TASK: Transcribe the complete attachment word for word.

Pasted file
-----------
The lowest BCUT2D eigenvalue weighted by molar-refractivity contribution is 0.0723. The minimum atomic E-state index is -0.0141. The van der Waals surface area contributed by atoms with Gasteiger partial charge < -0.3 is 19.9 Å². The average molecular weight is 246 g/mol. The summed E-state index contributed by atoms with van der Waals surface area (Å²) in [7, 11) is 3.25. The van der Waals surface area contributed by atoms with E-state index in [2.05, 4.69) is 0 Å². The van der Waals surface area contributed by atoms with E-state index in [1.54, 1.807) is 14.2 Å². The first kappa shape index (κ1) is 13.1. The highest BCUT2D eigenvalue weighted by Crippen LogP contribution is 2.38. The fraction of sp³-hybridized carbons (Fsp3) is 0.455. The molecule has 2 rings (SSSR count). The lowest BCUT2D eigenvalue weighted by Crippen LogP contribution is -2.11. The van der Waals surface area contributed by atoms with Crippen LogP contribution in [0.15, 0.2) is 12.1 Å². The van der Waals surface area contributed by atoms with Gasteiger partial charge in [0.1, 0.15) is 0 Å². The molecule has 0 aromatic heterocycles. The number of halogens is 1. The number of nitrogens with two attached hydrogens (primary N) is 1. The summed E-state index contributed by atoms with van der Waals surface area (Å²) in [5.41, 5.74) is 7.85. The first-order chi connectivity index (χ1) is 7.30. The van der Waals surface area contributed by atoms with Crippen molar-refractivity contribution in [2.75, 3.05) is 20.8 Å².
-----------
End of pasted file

The lowest BCUT2D eigenvalue weighted by molar-refractivity contribution is 0.0723. The minimum atomic E-state index is -0.0141. The van der Waals surface area contributed by atoms with Gasteiger partial charge < -0.3 is 19.9 Å². The average molecular weight is 246 g/mol. The summed E-state index contributed by atoms with van der Waals surface area (Å²) in [7, 11) is 3.25. The van der Waals surface area contributed by atoms with E-state index in [2.05, 4.69) is 0 Å². The van der Waals surface area contributed by atoms with E-state index in [1.54, 1.807) is 14.2 Å². The first kappa shape index (κ1) is 13.1. The highest BCUT2D eigenvalue weighted by Crippen LogP contribution is 2.38. The fraction of sp³-hybridized carbons (Fsp3) is 0.455. The molecule has 2 rings (SSSR count). The lowest BCUT2D eigenvalue weighted by Crippen LogP contribution is -2.11. The van der Waals surface area contributed by atoms with Crippen LogP contribution in [0.15, 0.2) is 12.1 Å². The van der Waals surface area contributed by atoms with Gasteiger partial charge in [0.1, 0.15) is 0 Å². The molecule has 0 aromatic heterocycles. The number of halogens is 1. The number of nitrogens with two attached hydrogens (primary N) is 1. The summed E-state index contributed by atoms with van der Waals surface area (Å²) in [5.41, 5.74) is 7.85. The first-order chi connectivity index (χ1) is 7.30. The van der Waals surface area contributed by atoms with Crippen molar-refractivity contribution in [2.75, 3.05) is 20.8 Å².